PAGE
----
Characteristic-Based Flux Splitting for Implicit-Explicit Time Integration of Low-Mach Number Flows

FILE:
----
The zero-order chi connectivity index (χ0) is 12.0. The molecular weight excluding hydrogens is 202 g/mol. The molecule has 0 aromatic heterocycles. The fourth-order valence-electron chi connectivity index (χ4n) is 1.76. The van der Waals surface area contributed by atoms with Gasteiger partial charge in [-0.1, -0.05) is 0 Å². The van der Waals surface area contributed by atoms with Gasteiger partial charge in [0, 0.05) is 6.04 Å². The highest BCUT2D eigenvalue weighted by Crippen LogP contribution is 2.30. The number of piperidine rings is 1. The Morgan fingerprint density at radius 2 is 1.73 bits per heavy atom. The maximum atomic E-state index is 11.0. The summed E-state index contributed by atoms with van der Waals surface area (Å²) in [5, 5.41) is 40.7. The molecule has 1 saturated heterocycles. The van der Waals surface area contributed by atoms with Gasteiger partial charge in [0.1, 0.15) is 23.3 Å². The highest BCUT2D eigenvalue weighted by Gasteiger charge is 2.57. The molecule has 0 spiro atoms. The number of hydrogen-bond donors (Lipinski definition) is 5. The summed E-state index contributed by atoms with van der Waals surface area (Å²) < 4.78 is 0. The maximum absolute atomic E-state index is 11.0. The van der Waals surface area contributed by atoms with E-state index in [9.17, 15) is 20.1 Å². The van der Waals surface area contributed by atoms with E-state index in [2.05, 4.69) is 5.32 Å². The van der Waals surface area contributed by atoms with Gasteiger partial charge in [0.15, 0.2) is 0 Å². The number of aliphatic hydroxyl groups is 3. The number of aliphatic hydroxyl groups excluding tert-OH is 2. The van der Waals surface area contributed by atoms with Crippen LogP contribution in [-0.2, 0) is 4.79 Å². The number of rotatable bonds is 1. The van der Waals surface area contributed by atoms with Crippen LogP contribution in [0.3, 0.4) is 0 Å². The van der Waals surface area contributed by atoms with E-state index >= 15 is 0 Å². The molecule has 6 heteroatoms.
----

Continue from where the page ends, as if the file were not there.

Low-Mach number flows, such as atmospheric flows, are characterized by two different time scales corresponding to the flow velocity and the acoustic waves. The stability limit of explicit time integration methods is restricted by the speed of sound; however, the acoustic waves often do not have a significant impact on the flow phenomenon. Most numerical algorithms for unsteady low-Mach number flows solve the Navier-Stokes equations with the incompressible assumption (where the speed of sound is assumed to be infinite), or use a preconditioned implicit time-integration method to integrate the compressible Navier-Stokes equations. In the context of atmospheric flows, an alternative approach is to eliminate the acoustic mode by using a hydrostatic model. Recently, implicit-explicit time-integration methods were applied to non-hydrostatic atmospheric flows (Giraldo, Restelli, Laeuter, SIAM J. Sci. Comput., 2010, and Giraldo, Kelly, Constantinescu, SIAM J. Sci. Comput., 2013) where a perturbation-based splitting of the hyperbolic flux was used. In this study, we propose a characteristic-based splitting of the convective flux in the Euler/Navier-Stokes equations to separate the velocity and acoustic time scales. The eigen-structure of the flux is used to decompose it into a “slow” flux consisting of the entropy wave propagating at the local flow velocity, and a “fast” flux consisting of the acoustic waves propagating at the relative speed of sound. Additive Runge-Kutta methods are used to integrate the former in time explicitly and the latter implicitly. Thus, the linear stability limit of the algorithm depends on the flow velocity, and not the speed of sound, while maintaining high order accuracy in time. This approach is used in a conservative finite-difference algorithm where the weighted essentially non-oscillatory (WENO) (Jiang, Shu, J. Comput. Phys., 1996) and the compact-reconstruction WENO (Ghosh, Baeder, SIAM J. Sci. Comput., 2012) schemes are used for the spatial discretization. We also propose a linearization of the “fast” flux in time such that the system of equations resulting from semi-implicit time integration can be solved efficiently without compromising the stability limit of the overall algorithm or introducing an error in the discretization. Our proposed approach is verified for several benchmark flow problems where the flow velocities are significantly smaller than the speed of sound. We present results that demonstrate the performance and accuracy of our algorithm.